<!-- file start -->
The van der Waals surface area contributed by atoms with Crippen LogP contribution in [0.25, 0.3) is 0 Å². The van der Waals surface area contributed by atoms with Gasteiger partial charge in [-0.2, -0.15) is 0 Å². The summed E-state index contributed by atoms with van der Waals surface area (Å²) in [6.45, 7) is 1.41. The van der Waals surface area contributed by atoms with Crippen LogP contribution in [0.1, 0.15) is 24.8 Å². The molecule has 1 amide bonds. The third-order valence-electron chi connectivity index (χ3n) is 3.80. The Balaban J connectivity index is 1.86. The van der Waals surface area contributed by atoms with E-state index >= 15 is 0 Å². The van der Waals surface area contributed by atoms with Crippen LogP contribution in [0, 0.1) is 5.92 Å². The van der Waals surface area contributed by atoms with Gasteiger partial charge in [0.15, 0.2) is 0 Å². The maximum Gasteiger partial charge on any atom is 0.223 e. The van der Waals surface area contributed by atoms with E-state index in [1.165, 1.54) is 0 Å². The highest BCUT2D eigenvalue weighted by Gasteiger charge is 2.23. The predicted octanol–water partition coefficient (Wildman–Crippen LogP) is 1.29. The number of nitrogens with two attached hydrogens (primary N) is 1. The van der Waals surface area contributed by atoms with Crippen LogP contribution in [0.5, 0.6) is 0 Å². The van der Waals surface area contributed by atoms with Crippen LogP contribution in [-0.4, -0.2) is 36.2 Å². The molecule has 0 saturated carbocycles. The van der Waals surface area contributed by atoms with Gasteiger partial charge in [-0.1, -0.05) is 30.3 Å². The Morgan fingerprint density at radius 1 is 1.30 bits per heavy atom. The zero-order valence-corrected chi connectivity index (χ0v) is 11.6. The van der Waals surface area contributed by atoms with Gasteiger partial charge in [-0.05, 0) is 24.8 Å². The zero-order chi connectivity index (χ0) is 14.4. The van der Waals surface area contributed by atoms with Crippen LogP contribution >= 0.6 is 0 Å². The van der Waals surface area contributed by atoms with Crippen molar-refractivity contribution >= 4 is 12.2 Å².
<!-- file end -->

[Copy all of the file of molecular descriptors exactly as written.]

The van der Waals surface area contributed by atoms with Crippen LogP contribution in [0.25, 0.3) is 0 Å². The van der Waals surface area contributed by atoms with Gasteiger partial charge in [-0.2, -0.15) is 0 Å². The summed E-state index contributed by atoms with van der Waals surface area (Å²) in [6.45, 7) is 1.41. The van der Waals surface area contributed by atoms with Crippen LogP contribution in [0.1, 0.15) is 24.8 Å². The molecule has 1 amide bonds. The third-order valence-electron chi connectivity index (χ3n) is 3.80. The Balaban J connectivity index is 1.86. The van der Waals surface area contributed by atoms with E-state index >= 15 is 0 Å². The van der Waals surface area contributed by atoms with Crippen LogP contribution in [0, 0.1) is 5.92 Å². The van der Waals surface area contributed by atoms with Gasteiger partial charge in [0.15, 0.2) is 0 Å². The maximum Gasteiger partial charge on any atom is 0.223 e. The van der Waals surface area contributed by atoms with E-state index in [1.165, 1.54) is 0 Å². The highest BCUT2D eigenvalue weighted by Gasteiger charge is 2.23. The predicted octanol–water partition coefficient (Wildman–Crippen LogP) is 1.29. The number of nitrogens with two attached hydrogens (primary N) is 1. The van der Waals surface area contributed by atoms with Crippen LogP contribution in [0.5, 0.6) is 0 Å². The van der Waals surface area contributed by atoms with Crippen LogP contribution in [-0.4, -0.2) is 36.2 Å². The molecule has 0 saturated carbocycles. The van der Waals surface area contributed by atoms with Gasteiger partial charge in [-0.1, -0.05) is 30.3 Å². The Morgan fingerprint density at radius 1 is 1.30 bits per heavy atom. The zero-order valence-corrected chi connectivity index (χ0v) is 11.6. The van der Waals surface area contributed by atoms with Gasteiger partial charge in [-0.05, 0) is 24.8 Å². The zero-order chi connectivity index (χ0) is 14.4. The van der Waals surface area contributed by atoms with Crippen LogP contribution >= 0.6 is 0 Å². The van der Waals surface area contributed by atoms with Crippen molar-refractivity contribution >= 4 is 12.2 Å².